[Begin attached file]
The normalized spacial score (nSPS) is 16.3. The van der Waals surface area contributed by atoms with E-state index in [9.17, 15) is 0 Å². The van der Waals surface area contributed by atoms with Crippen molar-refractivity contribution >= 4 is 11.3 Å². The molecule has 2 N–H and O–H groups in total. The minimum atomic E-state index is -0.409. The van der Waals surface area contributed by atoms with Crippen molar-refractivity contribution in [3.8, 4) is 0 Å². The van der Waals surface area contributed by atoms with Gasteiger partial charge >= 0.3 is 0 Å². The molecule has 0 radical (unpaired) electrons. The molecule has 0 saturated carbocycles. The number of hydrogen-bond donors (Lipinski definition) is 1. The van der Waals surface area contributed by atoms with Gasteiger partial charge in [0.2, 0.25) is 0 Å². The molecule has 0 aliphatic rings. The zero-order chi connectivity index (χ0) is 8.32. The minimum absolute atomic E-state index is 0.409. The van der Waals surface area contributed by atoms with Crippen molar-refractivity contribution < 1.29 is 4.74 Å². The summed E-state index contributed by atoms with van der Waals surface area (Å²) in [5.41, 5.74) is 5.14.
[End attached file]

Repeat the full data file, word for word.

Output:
The normalized spacial score (nSPS) is 16.3. The van der Waals surface area contributed by atoms with E-state index in [9.17, 15) is 0 Å². The van der Waals surface area contributed by atoms with Crippen molar-refractivity contribution >= 4 is 11.3 Å². The molecule has 2 N–H and O–H groups in total. The minimum atomic E-state index is -0.409. The van der Waals surface area contributed by atoms with Crippen molar-refractivity contribution in [3.8, 4) is 0 Å². The van der Waals surface area contributed by atoms with Gasteiger partial charge >= 0.3 is 0 Å². The molecule has 0 radical (unpaired) electrons. The molecule has 0 saturated carbocycles. The number of hydrogen-bond donors (Lipinski definition) is 1. The van der Waals surface area contributed by atoms with Gasteiger partial charge in [0.2, 0.25) is 0 Å². The molecule has 0 aliphatic rings. The zero-order chi connectivity index (χ0) is 8.32. The minimum absolute atomic E-state index is 0.409. The van der Waals surface area contributed by atoms with Crippen molar-refractivity contribution < 1.29 is 4.74 Å². The summed E-state index contributed by atoms with van der Waals surface area (Å²) in [5.41, 5.74) is 5.14.